The couple next door—that’s room 6—is fighting again. I’ve been here two and a half weeks, three more days than they have, and have grown accustomed to these recurrent challenges to their connubial bliss. I’ve also become quite good at estimating their duration. So, I put down my notebook and head over to the Cenex gas station for the usual: an ice cream sandwich.
Outside, it’s dark and a cloud of insects surrounds each of the lights in the parking lot. In the distance, lightning flashes soundlessly. I walk across the street to the gas station, where groups of kids have gathered, some inside pick-up trucks, others just sitting on the curb. I pass two teenage boys and catch a bit of conversation. One boy says that “this guy” might have “some stuff” by tomorrow. The other kid replies that that’s not good enough, that he’s talked to a friend who knows someone that will have something by midnight and it should be down at the Cenex in a few hours. The boys are rail-thin, their t-shirts and ratty jeans hanging off their bones. One of them runs his hand over his face continually, another fidgets, kicking at stones as he talks. They both look flushed and damp, although the night is cool. I’m not surprised: meth is rampant around here, consuming the young, feeding off boredom and bravado.
I walk into the store and get my ice cream sandwich, then leave through the other door and head toward the highway. I stand on the gravel shoulder, eating, and there are no cars, only insects and the breeze off the prairie. Then there’s some more lightning on the horizon. Through the darkness I can see some ramshackle homes on the other side of the road. I can’t imagine that anyone lives in them. I smile at one thing: I don’t live in them either.
After finishing the ice cream I turn back toward the Cenex where, in the parking lot, a fight has broken out. One of the skinny kids I saw earlier, the one that couldn’t wait until tomorrow, is up against a big guy in a green cut-off t-shirt that reads “DEERE” in yellow ink. The skinny kid looks like he’s had his nose broken and blood covers the lower half of his face. Under the yellow lamps the blood looks like tar. Everyone that was in the lot earlier has circled these two and they’re shouting and clapping their hands. The woman from the counter is standing on the sidewalk. She’s yelling for everyone to leave, saying that she’s called the cops, that they’re on their way. No one pays her any attention. The skinny kid’s friend yells something in his ear that I can’t make out then gives him a pat on the shoulder. Suddenly the kid lunges for the big guy, flailing and swinging wildly. The big guy steps lightly to the left, as if in no real hurry, and punches the kid in the center of the face with two sharp shots. The crowd yells and claps their hands, everyone smiling or frowning or swearing. A couple people are holding wads of bills. The kid staggers backward but stays on his feet. Big drops of blood fall onto the gravel. His friend gives him another pat and the kid squares up again, fists up in front of his chest. I can’t help but admire him, this doomed teenager, for his tenacity, his refusal (or inability) to recognize physical pain, and his willingness to see a lost cause through to the bitter end simply because he can imagine no other option, even though he must know somewhere deep down that the price he’ll have to pay could be very high indeed. But I don’t really have the stomach for this and I turn back toward my room. Behind me I hear two more pulpy thuds and a louder chorus of cheers. The cashier starts yelling about the police again. I don’t turn around to see what’s happened.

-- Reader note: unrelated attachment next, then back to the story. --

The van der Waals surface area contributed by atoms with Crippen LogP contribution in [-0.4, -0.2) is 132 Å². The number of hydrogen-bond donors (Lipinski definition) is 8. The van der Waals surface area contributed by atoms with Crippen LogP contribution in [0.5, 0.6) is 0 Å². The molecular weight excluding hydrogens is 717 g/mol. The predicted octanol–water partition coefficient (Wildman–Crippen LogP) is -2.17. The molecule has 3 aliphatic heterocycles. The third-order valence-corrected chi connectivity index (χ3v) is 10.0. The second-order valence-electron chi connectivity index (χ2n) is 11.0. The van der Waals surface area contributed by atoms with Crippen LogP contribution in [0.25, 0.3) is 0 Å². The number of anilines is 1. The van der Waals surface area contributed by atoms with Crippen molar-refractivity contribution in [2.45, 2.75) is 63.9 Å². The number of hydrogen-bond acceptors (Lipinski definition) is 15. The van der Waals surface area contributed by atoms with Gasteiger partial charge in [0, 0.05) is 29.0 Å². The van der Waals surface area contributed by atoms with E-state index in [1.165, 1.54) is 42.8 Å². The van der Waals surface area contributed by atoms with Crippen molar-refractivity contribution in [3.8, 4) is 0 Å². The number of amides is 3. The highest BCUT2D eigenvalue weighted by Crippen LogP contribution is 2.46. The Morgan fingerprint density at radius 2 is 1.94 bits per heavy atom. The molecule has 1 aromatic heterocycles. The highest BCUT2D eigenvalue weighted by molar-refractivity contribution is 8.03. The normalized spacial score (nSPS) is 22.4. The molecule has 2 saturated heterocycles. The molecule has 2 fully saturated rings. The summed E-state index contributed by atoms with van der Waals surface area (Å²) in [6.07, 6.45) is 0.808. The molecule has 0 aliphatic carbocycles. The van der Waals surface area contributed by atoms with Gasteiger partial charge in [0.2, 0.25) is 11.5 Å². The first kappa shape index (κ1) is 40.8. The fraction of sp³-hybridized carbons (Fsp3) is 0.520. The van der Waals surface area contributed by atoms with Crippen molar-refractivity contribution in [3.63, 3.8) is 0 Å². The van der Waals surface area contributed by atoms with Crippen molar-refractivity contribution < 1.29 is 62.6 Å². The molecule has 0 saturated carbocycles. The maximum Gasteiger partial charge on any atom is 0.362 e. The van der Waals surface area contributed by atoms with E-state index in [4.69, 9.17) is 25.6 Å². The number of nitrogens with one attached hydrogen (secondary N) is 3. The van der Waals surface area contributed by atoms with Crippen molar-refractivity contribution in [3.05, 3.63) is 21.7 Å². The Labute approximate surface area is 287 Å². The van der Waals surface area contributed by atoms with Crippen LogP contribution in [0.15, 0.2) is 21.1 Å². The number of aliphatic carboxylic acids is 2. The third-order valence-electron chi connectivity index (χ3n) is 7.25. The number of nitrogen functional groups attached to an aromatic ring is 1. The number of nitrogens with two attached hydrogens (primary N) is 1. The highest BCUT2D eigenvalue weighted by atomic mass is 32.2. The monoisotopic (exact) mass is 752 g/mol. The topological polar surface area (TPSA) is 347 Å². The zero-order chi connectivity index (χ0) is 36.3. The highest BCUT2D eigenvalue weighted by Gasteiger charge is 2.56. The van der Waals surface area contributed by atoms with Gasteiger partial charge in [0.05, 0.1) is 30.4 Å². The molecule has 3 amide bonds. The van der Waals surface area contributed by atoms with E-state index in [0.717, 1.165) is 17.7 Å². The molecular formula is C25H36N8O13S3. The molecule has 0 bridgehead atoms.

Back in my room I can hear the woman next door sobbing, so I leave the light off. I just sit on the bed, looking out the window at the lightning now growing closer, wishing I could click my heels and be someplace else, someplace good. But I figure it’s been a long time since there was any place like home. After awhile I hear sirens over at the Cenex. The woman next door has quieted, so I get up off the bed, turn on the light, and get back to work.